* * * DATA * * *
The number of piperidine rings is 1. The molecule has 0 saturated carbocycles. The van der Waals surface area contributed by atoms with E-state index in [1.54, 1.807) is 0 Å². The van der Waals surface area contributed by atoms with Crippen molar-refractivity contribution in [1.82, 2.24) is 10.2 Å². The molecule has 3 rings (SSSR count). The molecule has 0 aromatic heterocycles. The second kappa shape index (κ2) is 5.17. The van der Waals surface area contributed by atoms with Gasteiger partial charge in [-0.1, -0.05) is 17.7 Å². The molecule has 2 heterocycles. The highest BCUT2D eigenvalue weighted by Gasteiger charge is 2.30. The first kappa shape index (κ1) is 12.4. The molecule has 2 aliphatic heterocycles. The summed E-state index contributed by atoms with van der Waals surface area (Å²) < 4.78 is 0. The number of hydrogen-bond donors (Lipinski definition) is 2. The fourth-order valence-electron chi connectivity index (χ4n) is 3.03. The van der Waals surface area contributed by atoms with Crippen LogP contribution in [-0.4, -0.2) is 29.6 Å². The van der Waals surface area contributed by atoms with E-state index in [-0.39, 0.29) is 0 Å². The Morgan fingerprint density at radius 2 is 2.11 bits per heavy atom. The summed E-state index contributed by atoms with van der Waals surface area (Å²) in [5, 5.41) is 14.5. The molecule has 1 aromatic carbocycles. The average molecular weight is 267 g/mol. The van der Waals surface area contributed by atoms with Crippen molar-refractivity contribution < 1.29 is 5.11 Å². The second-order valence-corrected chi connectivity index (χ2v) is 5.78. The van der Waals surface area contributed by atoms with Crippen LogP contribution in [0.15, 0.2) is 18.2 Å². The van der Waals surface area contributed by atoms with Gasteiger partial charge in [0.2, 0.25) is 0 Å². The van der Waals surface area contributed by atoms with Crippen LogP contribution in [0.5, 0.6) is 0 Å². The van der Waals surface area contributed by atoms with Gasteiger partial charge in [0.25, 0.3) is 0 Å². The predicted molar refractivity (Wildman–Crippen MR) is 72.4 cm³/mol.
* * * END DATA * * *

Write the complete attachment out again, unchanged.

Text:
The number of piperidine rings is 1. The molecule has 0 saturated carbocycles. The van der Waals surface area contributed by atoms with E-state index in [1.54, 1.807) is 0 Å². The van der Waals surface area contributed by atoms with Crippen molar-refractivity contribution in [1.82, 2.24) is 10.2 Å². The molecule has 3 rings (SSSR count). The molecule has 0 aromatic heterocycles. The second kappa shape index (κ2) is 5.17. The van der Waals surface area contributed by atoms with Gasteiger partial charge in [-0.1, -0.05) is 17.7 Å². The molecule has 2 heterocycles. The highest BCUT2D eigenvalue weighted by Gasteiger charge is 2.30. The first kappa shape index (κ1) is 12.4. The molecule has 2 aliphatic heterocycles. The summed E-state index contributed by atoms with van der Waals surface area (Å²) < 4.78 is 0. The number of hydrogen-bond donors (Lipinski definition) is 2. The fourth-order valence-electron chi connectivity index (χ4n) is 3.03. The van der Waals surface area contributed by atoms with Crippen LogP contribution in [-0.4, -0.2) is 29.6 Å². The van der Waals surface area contributed by atoms with E-state index in [-0.39, 0.29) is 0 Å². The Morgan fingerprint density at radius 2 is 2.11 bits per heavy atom. The summed E-state index contributed by atoms with van der Waals surface area (Å²) in [5, 5.41) is 14.5. The molecule has 1 aromatic carbocycles. The average molecular weight is 267 g/mol. The van der Waals surface area contributed by atoms with Crippen molar-refractivity contribution < 1.29 is 5.11 Å². The second-order valence-corrected chi connectivity index (χ2v) is 5.78. The van der Waals surface area contributed by atoms with Crippen LogP contribution in [0.15, 0.2) is 18.2 Å². The van der Waals surface area contributed by atoms with Gasteiger partial charge in [0.2, 0.25) is 0 Å². The van der Waals surface area contributed by atoms with Crippen LogP contribution in [0.5, 0.6) is 0 Å². The van der Waals surface area contributed by atoms with Gasteiger partial charge in [0.25, 0.3) is 0 Å². The predicted molar refractivity (Wildman–Crippen MR) is 72.4 cm³/mol.